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- Faces in the CrowdJune 11, 2001
IF THE FIRE SUIT FITS...
AFTER A run-in with Kevin Harvick at Pocono in June Joey Logano snarkily said that Harvick's "wife wears the fire suit in the family and tells him what to do." The jibe got play: DeLana Harvick does wear a fire suit; she's co-owner of Kevin Harvick Inc. Nationwide and Truck Series teams. DeLana's response? Selling shirts reading I WEAR THE FIRESUIT IN THIS FAMILY! at kevinharvick.com. Women's sizes only.
JEFF GORDON went to the Nov. 10 Country Music Awards—but he was introduced by Carrie Underwood as Brad Paisley. Gordon sauntered out looking much like the singer whose albums include Mud on the Tires and 5th Gear. Moments later the real Paisley came out. In scripted banter he challenged Gordon to prove his identity by singing. Replied Gordon, "Come on, man. Everybody knows Brad Paisley lip-synchs." Said Paisley, "Make you a deal. You give me the keys to the 48 car, you can stay." Gordon: "I drive the 24 car." Paisley: "I know."
SOMETHING COMPLETELY DIFFERENT
THIS YEAR'S second Talladega race fell on Oct. 31, and the conflux of the season's most harrowing event and Halloween provided the opportunity for a little scary fun. With backing from AMP Energy Juice, filmmaker Terry Gilliam came up with The Legend of Hallowdega, an 18-minute film that debuted online the day of the race and stars David Arquette and Justin Kirk (with appearances by Dale Earnhardt Jr. and Michael Waltrip). It spins a phantasmagorical story of an ancient Indian curse that turned Talladega into a spook house for cars and drivers.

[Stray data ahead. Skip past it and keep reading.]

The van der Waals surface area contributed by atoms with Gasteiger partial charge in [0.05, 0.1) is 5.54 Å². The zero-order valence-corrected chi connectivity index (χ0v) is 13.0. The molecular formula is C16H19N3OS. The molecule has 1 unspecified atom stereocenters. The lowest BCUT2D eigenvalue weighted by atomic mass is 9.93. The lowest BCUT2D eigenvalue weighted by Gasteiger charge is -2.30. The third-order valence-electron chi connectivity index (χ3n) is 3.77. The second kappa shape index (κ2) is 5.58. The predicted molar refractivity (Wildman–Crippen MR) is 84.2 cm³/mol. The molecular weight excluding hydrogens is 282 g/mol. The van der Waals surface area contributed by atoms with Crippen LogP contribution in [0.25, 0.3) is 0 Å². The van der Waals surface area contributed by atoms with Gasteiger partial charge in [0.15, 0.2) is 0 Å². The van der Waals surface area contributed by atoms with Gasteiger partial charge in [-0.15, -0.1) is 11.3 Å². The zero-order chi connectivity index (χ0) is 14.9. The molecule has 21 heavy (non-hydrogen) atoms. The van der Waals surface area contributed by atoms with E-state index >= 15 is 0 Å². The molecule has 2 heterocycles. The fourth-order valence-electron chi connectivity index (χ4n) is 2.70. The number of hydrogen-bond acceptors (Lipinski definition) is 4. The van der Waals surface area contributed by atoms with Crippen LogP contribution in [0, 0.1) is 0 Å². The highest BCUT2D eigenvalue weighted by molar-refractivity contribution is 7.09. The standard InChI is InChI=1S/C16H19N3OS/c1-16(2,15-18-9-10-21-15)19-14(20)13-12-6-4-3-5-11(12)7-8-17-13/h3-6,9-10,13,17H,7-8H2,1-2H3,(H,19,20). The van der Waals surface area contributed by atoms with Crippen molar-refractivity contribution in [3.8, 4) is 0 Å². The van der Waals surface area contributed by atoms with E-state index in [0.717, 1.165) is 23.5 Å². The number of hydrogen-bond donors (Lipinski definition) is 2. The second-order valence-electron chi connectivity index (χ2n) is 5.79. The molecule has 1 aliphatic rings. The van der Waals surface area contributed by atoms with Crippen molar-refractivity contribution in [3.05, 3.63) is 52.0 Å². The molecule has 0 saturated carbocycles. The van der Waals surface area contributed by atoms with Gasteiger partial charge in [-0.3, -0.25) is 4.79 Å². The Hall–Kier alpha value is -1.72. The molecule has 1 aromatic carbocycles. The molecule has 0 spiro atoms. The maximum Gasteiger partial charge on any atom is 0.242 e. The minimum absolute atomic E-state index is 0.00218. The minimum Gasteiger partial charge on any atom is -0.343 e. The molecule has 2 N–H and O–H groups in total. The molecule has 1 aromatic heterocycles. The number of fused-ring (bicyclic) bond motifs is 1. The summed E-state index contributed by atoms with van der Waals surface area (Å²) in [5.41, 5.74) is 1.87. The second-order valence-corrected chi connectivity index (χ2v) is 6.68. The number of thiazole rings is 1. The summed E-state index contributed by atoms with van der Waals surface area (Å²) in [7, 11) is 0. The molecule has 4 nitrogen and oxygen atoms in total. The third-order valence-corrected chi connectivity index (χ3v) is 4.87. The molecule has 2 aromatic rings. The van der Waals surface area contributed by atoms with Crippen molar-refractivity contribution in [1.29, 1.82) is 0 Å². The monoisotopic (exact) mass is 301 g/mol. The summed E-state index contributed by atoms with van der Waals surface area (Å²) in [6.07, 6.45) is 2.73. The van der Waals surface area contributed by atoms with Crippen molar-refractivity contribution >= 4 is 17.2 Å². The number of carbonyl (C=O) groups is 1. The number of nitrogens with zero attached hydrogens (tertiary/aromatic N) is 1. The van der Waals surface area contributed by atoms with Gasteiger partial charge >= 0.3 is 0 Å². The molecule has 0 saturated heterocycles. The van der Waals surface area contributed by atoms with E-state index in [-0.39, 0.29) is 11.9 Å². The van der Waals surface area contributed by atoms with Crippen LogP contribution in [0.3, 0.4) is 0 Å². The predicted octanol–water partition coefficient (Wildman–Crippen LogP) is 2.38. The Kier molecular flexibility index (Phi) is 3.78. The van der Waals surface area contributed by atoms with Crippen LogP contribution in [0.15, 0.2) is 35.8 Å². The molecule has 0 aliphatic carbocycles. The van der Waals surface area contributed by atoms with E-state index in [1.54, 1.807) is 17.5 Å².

IN AUGUST a 67-year-old New Jersey man got three years' probation for fatally shooting his family's 20-year-old African gray parrot, which was squawking while a NASCAR race was on TV. Dennis Zeglin was ordered to complete 100 hours of community service and alcohol counseling. Gee, when Kyle Busch shoots the bird, he just gets parked in the pits for two laps.
NEWMAN, WE HAVE A PROBLEM
HIS NICKNAME is Rocket Man, but Ryan Newman has slipped off course in the whole space-travel thing. In a March interview with Dustin Long of the Landmark Newspapers chain at Martinsville, Newman, who holds an engineering degree from Purdue, admits he adheres to conspiracy theories about the Apollo 11 moon landing. "I'm pretty sure it was a fake," said Newman. He pointed out that the American flag planted by the astronauts "was standing straight out when there's no wind up there" and that when the astronauts "step on the surface, there should have been a big cloud because there's no atmosphere." Out of this world, Newman. Out of this world.